Saturday, June 27, 2015

Tum Aa Gaye Ho

Last few days, one has seen a plethora of articles & posts about Emergency, that was imposed in India on 26th June 1975 & lasted for a period of 19 months.

Amongst some of the casualties that censorship imposed at that time, was a movie that was released in 1975 & was banned after a few weeks . It was allowed to be released only after the lifting of Emergency & subsequent defeat of Congress in 1977. Of course, the movie went on to become a classic, also getting Best Movie Award in the Critics category for that year from Filmfare.

This was Aandhi, a political drama which saw confluence of an amazing array of artistes;  Gulzar, at the helm of the affairs,  who collaborated with Kamleshwar – one of the leading media & literary persona of the time, Sanjeev Kumar, Suchitra Sen (in her last Hindi movie) & Om Prakash brought their characters alive  on screen. In the background, it was time for Gulzar to also play the role of a lyricist, and with Pancham, Kishore Kumar & Lata Mangeshkar, the movie gave some of the most romantic songs of Hindi cinema.

Though it seems that the key protagonist Aarti Devi (played by Suchitra Sen – her last Hindi movie) was inspired by Nandini Satpathy, a leading politician of Orissa, her gate-up, specially the white streak in her hair led I & B Ministry to believe her to be modelled on Indira Gandhi. As a result, despite the movie being very sympathetic to the character, it was banned for a short while. The music of the movie  became an instant hit, till even that was banned in May 1976 – not because of the movie, but due to an unofficial ban on Kishore Kumar, who had refused to sing in a Congress Rally in Mumbai.

Be as it may be, even after 4 decades, the compositions of this movie have remained amongst the best of Pancham; often compared to Amar Prem for the class of rendition & depth of verse.

It is indeed difficult to really favour any one particular song from this movie, but the one I am showcasing is special for today – this being Pancham’s birthday.

The song has very little prelude & has all favourite instruments of Pancham – Guitar, Sax & Madal, with violin that act as a bridge to carry the tune seamlessly. 

However, what is special are the verse that – despite being penned for a romantic situation, also manage to convey the feelings that all the fans may have about Pancham & his music.

So here is wishing all his fans, a very special day with this lovely song:

Tum Aa gaye Ho
Noor Aa Gaya Hai
Nahin To, Chiraagon Se
Lau Ja Rahi Thi
Jeene Ki Tum Se
Wajah Mil gayi Hai
Badi Bewajah
Zindagi Ja Rahi Thi

Sunday, June 14, 2015

Rimjhim Gire Saawan

Two years ago, when I started sharing my favourite Pancham songs, little did I know how interesting & fulfilling this journey would be. On one hand, it helped me exploring such different facets of Pancham, also enriching my knowledge about the music itself. On the other hand, I got to know so many other die-hard fans of his music – much more passionate & aware of the magic that R D Burman created during his life time & of his legacy.

This 150th post is, hence, dedicated to that legion of Pancham fans for whom his music is a window to another world altogether - for whom Pancham's sur is the whole sargam. It would have been difficult to choose a befitting song but the weather outside made it easier.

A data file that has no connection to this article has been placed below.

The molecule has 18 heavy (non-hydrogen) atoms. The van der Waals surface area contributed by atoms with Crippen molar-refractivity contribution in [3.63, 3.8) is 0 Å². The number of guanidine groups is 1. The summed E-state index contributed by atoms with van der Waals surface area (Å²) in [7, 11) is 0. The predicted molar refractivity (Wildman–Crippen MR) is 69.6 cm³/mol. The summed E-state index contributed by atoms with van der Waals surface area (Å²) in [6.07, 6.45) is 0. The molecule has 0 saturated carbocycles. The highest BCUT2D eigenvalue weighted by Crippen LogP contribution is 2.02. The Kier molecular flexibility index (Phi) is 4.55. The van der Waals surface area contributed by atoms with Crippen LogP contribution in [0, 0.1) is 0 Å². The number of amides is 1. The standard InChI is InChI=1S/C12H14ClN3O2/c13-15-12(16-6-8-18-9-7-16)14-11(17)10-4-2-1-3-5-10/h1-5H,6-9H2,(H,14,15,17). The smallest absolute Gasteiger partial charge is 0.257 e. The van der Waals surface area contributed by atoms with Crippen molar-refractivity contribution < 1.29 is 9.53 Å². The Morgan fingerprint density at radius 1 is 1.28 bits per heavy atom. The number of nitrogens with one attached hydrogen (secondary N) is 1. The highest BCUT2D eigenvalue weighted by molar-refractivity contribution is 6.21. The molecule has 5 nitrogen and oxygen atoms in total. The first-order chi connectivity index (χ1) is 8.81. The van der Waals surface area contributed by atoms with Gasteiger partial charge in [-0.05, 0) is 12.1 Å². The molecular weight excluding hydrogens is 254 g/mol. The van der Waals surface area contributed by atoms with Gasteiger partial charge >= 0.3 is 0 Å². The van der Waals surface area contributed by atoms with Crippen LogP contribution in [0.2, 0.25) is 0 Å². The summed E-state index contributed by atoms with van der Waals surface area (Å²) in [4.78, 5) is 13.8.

I am sure the moment it starts raining, there are a number of songs one can think of from RD’s repertoire, but the one that comes uppermost to everyone’s mind is this one – a perfect song – more so because it has two solo versions sung by two most preferred singers of Pancham – Lata & Kishore

Yes, it is Rimjhim Gire Saawan – from Manzil, a Basu Chatterjee movie with Amitabh & Moushami, released in 1979.

The song was featured in two different situations in the movie with two – though not strikingly –different moods.

One is picturised outdoor in the real rain, with K K Mahajan’s incognito camera following the pair (Moushami at her natural best) through the city, and capturing South Bombay’s beauty in monsoon. The other is an indoor song, set in a party to celebrate a wedding.

One is of a girl in love, experiencing the rain with her beloved, letting her feelings & thoughts take flight. The other, in a male voice, is more about the feeling of getting attracted, but being unsure if the feelings are right or will be reciprocated.

The composition – set in Raga Kirwani - remains same yet the treatment differs with the situation.
The one sung by Lata has faster tempo, more instruments and with Lata’s aalaap during each stanza, and the way it extends to meets the notes of Santoor & Guitar, really soars.

The one sung by Kishore has lesser number of instruments, Sitar being the major one, but brings out the feelings of that growing attraction. The verse, or rather really the poem, penned by Yogesh, differs too – again to match the moods.

Normally it is always the case of at least one version having an upper hand, but for this particular song, it really is difficult to choose which one would be my favourite – specially since both bring to you that whiff of petrichor that comes with the very first rains. So here is the combination – giving you both the versions together:

Mahafil Men Kaise Kah Den Kisi Se,
Dil Bandh Rahaa Hai Kis Ajanabi Se

Haye Karen Ab Kyaa Jatan, 
Sulag Sulag Jaae Man
Bheege Aaj Is Mausam men
Lagi Kaisi Yeh Agan
Rimjhim Gire Saawan

Is Bar Saawan Dahaka Hua Hai 
Is Bar Mausam Bahaka Hua Hai

Jane Pee Ke Chali Kya Pavan, 
Sulag Sulag Jaye Man
Bheege Aaj Is Mausam men
Lagi Kaisi Yeh Agan
Rimjhim Gire Saawan